Au Pair Definition

Your third hand, an extra hour, and peace of mind for any curve ball that's thrown into your schedule.

Who can be an Au Pair?

Au pairs are caring foreign nationals between the ages of 18 and 26 who are interested in providing childcare while experiencing American culture. Each au pair is fully screened and trained by GreatAuPair to provide flexible and dependable care. They speak English, have a driver's license, and can stay in the US for up to two years.

In order to be considered for the program, our au pairs are required to:

  • Be between the ages of 18 and 26 years old
  • Be a non-US citizen and live in a country serviced by GreatAuPair
  • Love children and have at least 1,200 hours of experience caring for them
  • Have at least 600 hours of caring for children under the age of two (if the au pair will be working with kids under the age of two)
  • Speak English proficiently
  • Have no criminal background
  • Have secondary school complete
  • Have a valid driver's license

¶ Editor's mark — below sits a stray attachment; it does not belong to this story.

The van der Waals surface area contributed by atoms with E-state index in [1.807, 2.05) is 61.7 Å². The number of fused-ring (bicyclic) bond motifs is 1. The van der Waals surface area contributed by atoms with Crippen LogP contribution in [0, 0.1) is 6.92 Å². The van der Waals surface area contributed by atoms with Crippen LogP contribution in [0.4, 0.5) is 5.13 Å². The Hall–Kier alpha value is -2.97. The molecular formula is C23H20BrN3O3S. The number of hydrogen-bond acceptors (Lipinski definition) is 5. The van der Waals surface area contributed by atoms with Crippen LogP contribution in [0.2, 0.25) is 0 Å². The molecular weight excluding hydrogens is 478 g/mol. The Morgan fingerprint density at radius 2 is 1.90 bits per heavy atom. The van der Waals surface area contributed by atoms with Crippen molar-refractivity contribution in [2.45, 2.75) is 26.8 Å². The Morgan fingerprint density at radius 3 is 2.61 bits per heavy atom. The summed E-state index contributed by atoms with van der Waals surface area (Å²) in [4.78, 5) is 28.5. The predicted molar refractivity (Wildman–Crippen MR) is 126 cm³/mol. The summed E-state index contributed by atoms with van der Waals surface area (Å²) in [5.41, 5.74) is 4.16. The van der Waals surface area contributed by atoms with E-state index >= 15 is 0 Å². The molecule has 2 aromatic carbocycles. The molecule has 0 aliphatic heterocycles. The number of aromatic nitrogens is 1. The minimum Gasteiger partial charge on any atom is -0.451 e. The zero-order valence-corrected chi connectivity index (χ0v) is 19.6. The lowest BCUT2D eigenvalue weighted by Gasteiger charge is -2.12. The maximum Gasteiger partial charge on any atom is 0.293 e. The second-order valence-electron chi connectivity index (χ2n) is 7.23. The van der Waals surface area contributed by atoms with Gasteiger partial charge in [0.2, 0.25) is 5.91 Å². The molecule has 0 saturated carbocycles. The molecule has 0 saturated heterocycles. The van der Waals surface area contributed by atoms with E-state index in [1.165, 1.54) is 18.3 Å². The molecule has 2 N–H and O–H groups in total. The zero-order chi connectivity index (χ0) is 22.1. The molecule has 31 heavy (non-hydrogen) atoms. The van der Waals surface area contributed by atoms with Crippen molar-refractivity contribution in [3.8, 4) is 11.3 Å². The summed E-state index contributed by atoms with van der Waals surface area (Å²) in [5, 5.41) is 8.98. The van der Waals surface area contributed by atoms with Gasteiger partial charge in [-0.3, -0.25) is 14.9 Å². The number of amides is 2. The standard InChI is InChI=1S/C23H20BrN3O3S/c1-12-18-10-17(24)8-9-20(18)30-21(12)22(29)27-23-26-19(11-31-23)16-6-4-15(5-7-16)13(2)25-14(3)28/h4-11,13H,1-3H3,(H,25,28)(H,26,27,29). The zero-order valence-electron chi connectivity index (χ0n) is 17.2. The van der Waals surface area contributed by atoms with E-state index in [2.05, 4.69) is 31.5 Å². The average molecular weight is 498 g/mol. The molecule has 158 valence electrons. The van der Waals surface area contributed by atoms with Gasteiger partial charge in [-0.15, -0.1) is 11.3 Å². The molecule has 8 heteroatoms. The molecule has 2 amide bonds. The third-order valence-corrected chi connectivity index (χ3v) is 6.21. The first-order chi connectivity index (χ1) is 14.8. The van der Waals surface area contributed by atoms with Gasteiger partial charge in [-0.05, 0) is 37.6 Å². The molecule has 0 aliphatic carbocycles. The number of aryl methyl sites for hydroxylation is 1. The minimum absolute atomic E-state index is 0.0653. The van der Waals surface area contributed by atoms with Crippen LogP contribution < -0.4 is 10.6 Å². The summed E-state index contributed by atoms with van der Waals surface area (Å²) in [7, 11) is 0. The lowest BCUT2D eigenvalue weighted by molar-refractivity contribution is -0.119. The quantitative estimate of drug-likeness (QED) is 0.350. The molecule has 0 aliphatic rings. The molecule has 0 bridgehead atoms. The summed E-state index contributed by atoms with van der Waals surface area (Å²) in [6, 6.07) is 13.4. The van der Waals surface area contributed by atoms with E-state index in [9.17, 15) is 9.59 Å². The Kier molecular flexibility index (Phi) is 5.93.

• Be in good health and be a non-smoker
  • Be willing to come to the US for one year
  • Complete the 32+ hour GreatAuPair Training Academy prior to arrival

What can an Au Pair do?

In exchange for room, board, and a weekly stipend, your au pair will work for up to 45 hours a week helping you calm temper tantrums, conquering your kid's laundry, assisting with morning and bedtime routines, whipping up kids' meals and school lunches, solving burning math questions, transporting kids to school and activities, playing and having fun, and most importantly providing you with the satisfaction of knowing you can count on the best childcare possible.

For most parents, there simply aren't enough hours in the day to cross everything off the continuous 'to do' list, let alone have fun with your children, and find free time for yourself. It's a different story with an au pair. Not only will an au pair play with and supervise the kids, she will also help you with all child-related tasks:

  • Preparing meals and cleaning up afterwards
  • Making school lunches
  • Help with bathtime
  • Driving kids to school and activities
  • Helping with homework and tutoring
  • Doing kids' laundry
  • Keeping kids' rooms tidy and organized
  • Other specific duties as related to caring for the kids in your family

You might notice that au pairs are not responsible for heavy housework, yardwork, pet care, laundry, or meals for the entire family. However, they are also members of the family, as such you may ask them to participate in general household responsibilities that are shared among family members.

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